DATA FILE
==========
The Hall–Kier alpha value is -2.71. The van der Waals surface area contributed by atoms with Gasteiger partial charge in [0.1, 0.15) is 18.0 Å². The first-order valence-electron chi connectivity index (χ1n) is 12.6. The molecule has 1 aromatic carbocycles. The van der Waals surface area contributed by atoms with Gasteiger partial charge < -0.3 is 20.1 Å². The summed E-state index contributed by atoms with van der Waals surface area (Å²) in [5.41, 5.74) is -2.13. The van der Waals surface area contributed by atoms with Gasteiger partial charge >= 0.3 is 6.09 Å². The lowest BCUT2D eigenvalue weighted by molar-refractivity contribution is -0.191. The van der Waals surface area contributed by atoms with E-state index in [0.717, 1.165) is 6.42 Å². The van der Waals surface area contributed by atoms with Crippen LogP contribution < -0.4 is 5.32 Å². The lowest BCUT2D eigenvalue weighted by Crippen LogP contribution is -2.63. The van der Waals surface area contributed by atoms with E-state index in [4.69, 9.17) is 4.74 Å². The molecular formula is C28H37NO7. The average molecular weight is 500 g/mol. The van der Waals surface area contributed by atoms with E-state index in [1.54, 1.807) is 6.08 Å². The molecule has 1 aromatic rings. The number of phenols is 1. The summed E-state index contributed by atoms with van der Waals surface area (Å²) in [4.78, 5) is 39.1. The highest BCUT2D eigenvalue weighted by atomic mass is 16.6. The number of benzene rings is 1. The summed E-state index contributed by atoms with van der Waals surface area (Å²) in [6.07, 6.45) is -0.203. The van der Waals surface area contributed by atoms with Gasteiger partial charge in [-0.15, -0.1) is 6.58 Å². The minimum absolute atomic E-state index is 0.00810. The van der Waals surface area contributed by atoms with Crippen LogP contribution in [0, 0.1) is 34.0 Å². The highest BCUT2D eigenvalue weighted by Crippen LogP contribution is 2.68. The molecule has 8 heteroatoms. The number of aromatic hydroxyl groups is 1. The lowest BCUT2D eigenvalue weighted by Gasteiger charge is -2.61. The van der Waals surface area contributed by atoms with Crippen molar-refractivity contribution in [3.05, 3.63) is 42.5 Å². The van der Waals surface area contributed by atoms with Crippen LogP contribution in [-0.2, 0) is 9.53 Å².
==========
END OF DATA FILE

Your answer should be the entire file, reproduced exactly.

The Hall–Kier alpha value is -2.71. The van der Waals surface area contributed by atoms with Gasteiger partial charge in [0.1, 0.15) is 18.0 Å². The first-order valence-electron chi connectivity index (χ1n) is 12.6. The molecule has 1 aromatic carbocycles. The van der Waals surface area contributed by atoms with Gasteiger partial charge < -0.3 is 20.1 Å². The summed E-state index contributed by atoms with van der Waals surface area (Å²) in [5.41, 5.74) is -2.13. The van der Waals surface area contributed by atoms with Gasteiger partial charge >= 0.3 is 6.09 Å². The lowest BCUT2D eigenvalue weighted by molar-refractivity contribution is -0.191. The van der Waals surface area contributed by atoms with E-state index in [0.717, 1.165) is 6.42 Å². The van der Waals surface area contributed by atoms with Crippen LogP contribution < -0.4 is 5.32 Å². The lowest BCUT2D eigenvalue weighted by Crippen LogP contribution is -2.63. The van der Waals surface area contributed by atoms with E-state index in [4.69, 9.17) is 4.74 Å². The molecular formula is C28H37NO7. The average molecular weight is 500 g/mol. The van der Waals surface area contributed by atoms with E-state index in [1.54, 1.807) is 6.08 Å². The molecule has 1 aromatic rings. The number of phenols is 1. The summed E-state index contributed by atoms with van der Waals surface area (Å²) in [4.78, 5) is 39.1. The highest BCUT2D eigenvalue weighted by atomic mass is 16.6. The number of benzene rings is 1. The summed E-state index contributed by atoms with van der Waals surface area (Å²) in [6.07, 6.45) is -0.203. The van der Waals surface area contributed by atoms with Gasteiger partial charge in [-0.15, -0.1) is 6.58 Å². The minimum absolute atomic E-state index is 0.00810. The van der Waals surface area contributed by atoms with Crippen LogP contribution in [0, 0.1) is 34.0 Å². The highest BCUT2D eigenvalue weighted by Crippen LogP contribution is 2.68. The molecule has 8 heteroatoms. The number of aromatic hydroxyl groups is 1. The lowest BCUT2D eigenvalue weighted by Gasteiger charge is -2.61. The van der Waals surface area contributed by atoms with Crippen molar-refractivity contribution in [3.05, 3.63) is 42.5 Å². The van der Waals surface area contributed by atoms with Crippen LogP contribution in [-0.2, 0) is 9.53 Å².